Fabry-Perot Cavity Antennas: Fundamentals and New Concepts

Thursday, September 23, 2021 4 p.m. to 5 p.m.

Abstract:

Fabry-Perot cavity antenna (FPCA) is known for its high gain characteristics and works based on the multi-reflection principle between a superstrate and a ground plane mutually separated by half-wavelength distance. These antennas are designed by using the well-known Fabry-Perot principle of laser optics. Its recent popularity among antenna engineers stems from the fact that
the FPCA can be designed to perform as well as a horn antenna or an array, with a comparable footprint. It has been explored in different forms using various types of primary radiators such as patch, dielectric resonator, aperture, and open-ended waveguide. The superstrates were generally conceived as partially reflective surface (PRS) of varying configurations e.g., a dielectric layer, printed geometries like metal-grid, electromagnetic band-gap structure, metamaterial, or frequency selective surface. The antenna designs were investigated either by using reflection characteristics or leaky-wave properties of the PRS superstrate. Most recently, a nontransparent fully reflective surface (FRS) has also been proposed as a superstrate where synthesis of aperture field has been demonstrated as an effective technique to realize a high gain. This is possible by using some strategic superstrate engineering. It is extremely challenging to achieve high gain while maintaining the wide impedance bandwidth of an FPCA. In most of the earlier studies, little importance was given to the properties of the primary radiator. But, the impedance bandwidth and the radiation pattern of the primary radiator both play important roles in determining the overall antenna performance. The primary radiator should exhibit the following two attributes: (i) wide impedance bandwidth and (ii) boresight pattern maintained over that wide bandwidth. The ray-tracing analysis, commonly used in geometrical optics (GO) was also employed to identify the phase-locking conditions in an FPCA. This knowledge has been combined with the eigenmode analysis of the FPCA cavity leading to the final design.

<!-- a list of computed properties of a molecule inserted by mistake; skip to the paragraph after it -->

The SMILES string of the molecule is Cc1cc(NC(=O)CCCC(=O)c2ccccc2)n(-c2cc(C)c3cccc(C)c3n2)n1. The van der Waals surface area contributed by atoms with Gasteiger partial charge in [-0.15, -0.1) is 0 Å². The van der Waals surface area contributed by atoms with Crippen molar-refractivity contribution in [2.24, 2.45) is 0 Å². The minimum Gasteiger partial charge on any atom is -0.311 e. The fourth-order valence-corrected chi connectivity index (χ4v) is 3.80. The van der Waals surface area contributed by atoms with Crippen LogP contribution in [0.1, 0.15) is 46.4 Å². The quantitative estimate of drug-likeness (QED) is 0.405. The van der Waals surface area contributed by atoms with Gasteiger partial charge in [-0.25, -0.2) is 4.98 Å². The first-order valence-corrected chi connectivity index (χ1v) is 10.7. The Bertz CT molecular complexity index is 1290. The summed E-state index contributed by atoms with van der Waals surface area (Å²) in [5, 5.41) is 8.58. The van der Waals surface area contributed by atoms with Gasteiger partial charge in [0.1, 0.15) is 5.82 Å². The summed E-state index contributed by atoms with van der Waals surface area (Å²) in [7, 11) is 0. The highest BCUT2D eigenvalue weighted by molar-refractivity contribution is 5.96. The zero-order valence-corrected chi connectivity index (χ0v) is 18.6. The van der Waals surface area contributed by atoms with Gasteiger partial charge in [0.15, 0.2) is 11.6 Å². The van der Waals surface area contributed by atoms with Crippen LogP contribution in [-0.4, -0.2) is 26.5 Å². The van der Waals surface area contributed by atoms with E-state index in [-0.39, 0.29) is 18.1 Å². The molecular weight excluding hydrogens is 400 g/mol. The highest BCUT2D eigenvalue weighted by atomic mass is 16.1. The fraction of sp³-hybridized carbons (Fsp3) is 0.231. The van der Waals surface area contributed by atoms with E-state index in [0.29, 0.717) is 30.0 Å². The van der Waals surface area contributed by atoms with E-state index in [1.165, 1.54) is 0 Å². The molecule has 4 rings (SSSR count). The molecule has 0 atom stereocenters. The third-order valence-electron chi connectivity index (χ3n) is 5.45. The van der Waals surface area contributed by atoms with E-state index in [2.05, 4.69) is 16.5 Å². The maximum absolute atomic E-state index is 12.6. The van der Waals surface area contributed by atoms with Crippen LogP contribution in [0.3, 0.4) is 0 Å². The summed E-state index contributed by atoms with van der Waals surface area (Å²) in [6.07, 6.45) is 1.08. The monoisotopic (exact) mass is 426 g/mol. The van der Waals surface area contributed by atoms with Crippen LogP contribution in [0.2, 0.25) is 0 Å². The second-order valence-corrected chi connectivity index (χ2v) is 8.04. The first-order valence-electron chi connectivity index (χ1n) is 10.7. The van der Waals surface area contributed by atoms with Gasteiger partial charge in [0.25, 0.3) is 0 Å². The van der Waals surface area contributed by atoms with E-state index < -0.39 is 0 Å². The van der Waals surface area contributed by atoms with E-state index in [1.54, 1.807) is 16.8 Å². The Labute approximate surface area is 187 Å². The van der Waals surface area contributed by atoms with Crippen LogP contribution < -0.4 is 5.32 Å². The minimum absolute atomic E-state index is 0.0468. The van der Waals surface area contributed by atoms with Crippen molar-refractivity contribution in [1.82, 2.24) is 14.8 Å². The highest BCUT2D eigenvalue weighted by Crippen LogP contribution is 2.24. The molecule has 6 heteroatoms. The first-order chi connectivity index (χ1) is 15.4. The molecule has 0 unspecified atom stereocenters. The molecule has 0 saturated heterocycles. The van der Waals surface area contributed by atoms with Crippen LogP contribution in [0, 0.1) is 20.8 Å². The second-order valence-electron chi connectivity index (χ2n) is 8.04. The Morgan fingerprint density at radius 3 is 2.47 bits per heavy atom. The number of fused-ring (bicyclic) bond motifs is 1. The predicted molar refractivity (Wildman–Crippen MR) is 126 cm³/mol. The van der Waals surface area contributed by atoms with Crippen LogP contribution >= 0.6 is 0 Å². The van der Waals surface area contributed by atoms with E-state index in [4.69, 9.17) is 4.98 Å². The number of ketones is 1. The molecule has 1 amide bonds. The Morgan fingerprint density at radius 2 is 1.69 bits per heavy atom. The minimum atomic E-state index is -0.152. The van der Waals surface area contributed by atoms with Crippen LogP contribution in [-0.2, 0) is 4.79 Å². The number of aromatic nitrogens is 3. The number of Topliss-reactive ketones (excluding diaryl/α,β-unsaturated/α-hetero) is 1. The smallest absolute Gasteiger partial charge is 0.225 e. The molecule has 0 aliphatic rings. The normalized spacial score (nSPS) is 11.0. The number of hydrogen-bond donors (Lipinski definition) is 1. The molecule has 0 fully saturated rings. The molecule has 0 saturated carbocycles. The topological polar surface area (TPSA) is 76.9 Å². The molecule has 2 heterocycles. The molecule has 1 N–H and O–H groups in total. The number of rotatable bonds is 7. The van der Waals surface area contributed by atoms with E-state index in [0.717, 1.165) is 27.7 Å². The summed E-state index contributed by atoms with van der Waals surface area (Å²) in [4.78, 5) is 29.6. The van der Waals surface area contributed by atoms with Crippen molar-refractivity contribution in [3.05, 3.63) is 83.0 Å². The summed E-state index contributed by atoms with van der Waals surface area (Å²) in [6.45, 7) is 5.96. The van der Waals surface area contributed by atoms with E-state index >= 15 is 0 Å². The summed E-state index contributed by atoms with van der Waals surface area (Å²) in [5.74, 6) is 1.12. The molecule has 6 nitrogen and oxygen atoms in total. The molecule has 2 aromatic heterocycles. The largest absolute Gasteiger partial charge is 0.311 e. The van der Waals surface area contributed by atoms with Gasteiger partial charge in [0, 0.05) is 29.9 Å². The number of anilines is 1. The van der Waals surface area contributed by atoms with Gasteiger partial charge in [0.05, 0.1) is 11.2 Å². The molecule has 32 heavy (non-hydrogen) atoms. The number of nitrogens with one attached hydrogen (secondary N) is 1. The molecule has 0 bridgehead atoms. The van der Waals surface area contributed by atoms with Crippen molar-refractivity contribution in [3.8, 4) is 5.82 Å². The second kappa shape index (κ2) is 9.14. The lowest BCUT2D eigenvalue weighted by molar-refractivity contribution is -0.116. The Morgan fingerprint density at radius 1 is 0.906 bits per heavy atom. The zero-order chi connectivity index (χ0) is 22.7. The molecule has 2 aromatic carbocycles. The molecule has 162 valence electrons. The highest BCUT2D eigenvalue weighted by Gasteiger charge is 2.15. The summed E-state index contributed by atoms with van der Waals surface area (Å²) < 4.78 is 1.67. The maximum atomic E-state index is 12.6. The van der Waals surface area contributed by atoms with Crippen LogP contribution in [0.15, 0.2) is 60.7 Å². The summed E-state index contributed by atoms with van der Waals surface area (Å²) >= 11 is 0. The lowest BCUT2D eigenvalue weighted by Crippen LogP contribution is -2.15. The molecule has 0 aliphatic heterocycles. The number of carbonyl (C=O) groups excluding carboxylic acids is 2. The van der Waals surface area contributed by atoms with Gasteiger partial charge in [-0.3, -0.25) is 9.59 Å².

Biography:


Dr. Koushik Dutta is an Assistant Professor in the Department of Electronics and Communication Engineering, Netaji Subhash Engineering College, Kolkata, India. Presently, he is a visiting researcher in the department of ECE, University of Central Florida, USA. After finishing his B.Sc Physics Honors, he had received his B.Tech., M.Tech., and PhD degrees from the Institute of Radio
Physics & Electronics, University of Calcutta, India. He has researched in developing high-gain Fabry-Perot cavity antenna with a new concept and theory. He has published over 40 papers in top peer-reviewed Journals and Conferences. Dr Dutta is a Senior Member of IEEE and a life member of the Institute of Engineers (India). He is presently associated with editorial boards of several International Journals. He is the recipient of the National Fellowship from MHRD, India and IEEE outstanding volunteer Award of IEEE Kolkata. He has received 2 best paper awards at IEEE conferences. For the past 10 years, he took the responsibilities of several IEEE organizational units in India. Presently, he is the vice-chair of IEEE AP/MTT Joint Chapter of Kolkata, Student Activity Chair of IEEE Kolkata Section, and Treasurer of IEEE CEDA, India Council. He was the organizing chair of IEEE international conferences TENSYMP STUDENT 2019, ICCE 2020, and AESPC 2021. His current research interests include dielectric resonator antenna, Fabry-Perot cavity antenna, lens antennas, phased array antennas, and antennas for millimetre wave 5G/6G applications.

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Antenna FPCA